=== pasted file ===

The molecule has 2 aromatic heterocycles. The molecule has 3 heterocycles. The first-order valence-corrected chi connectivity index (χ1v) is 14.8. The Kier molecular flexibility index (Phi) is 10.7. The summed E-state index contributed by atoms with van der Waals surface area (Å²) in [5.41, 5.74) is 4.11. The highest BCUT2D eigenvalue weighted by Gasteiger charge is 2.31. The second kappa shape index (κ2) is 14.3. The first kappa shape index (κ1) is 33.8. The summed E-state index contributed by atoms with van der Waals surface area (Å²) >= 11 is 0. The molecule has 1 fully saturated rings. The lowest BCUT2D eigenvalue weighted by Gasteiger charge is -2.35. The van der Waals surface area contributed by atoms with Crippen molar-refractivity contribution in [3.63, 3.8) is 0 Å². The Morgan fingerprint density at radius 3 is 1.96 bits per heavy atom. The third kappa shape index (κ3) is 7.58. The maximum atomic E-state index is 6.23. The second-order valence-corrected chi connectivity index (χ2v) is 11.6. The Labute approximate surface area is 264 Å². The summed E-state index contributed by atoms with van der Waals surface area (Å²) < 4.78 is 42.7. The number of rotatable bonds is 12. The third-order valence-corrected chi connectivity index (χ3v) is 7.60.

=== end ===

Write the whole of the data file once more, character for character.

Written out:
The molecule has 2 aromatic heterocycles. The molecule has 3 heterocycles. The first-order valence-corrected chi connectivity index (χ1v) is 14.8. The Kier molecular flexibility index (Phi) is 10.7. The summed E-state index contributed by atoms with van der Waals surface area (Å²) in [5.41, 5.74) is 4.11. The highest BCUT2D eigenvalue weighted by Gasteiger charge is 2.31. The second kappa shape index (κ2) is 14.3. The first kappa shape index (κ1) is 33.8. The summed E-state index contributed by atoms with van der Waals surface area (Å²) >= 11 is 0. The molecule has 1 fully saturated rings. The lowest BCUT2D eigenvalue weighted by Gasteiger charge is -2.35. The van der Waals surface area contributed by atoms with Crippen molar-refractivity contribution in [3.63, 3.8) is 0 Å². The Morgan fingerprint density at radius 3 is 1.96 bits per heavy atom. The third kappa shape index (κ3) is 7.58. The maximum atomic E-state index is 6.23. The second-order valence-corrected chi connectivity index (χ2v) is 11.6. The Labute approximate surface area is 264 Å². The summed E-state index contributed by atoms with van der Waals surface area (Å²) < 4.78 is 42.7. The number of rotatable bonds is 12. The third-order valence-corrected chi connectivity index (χ3v) is 7.60.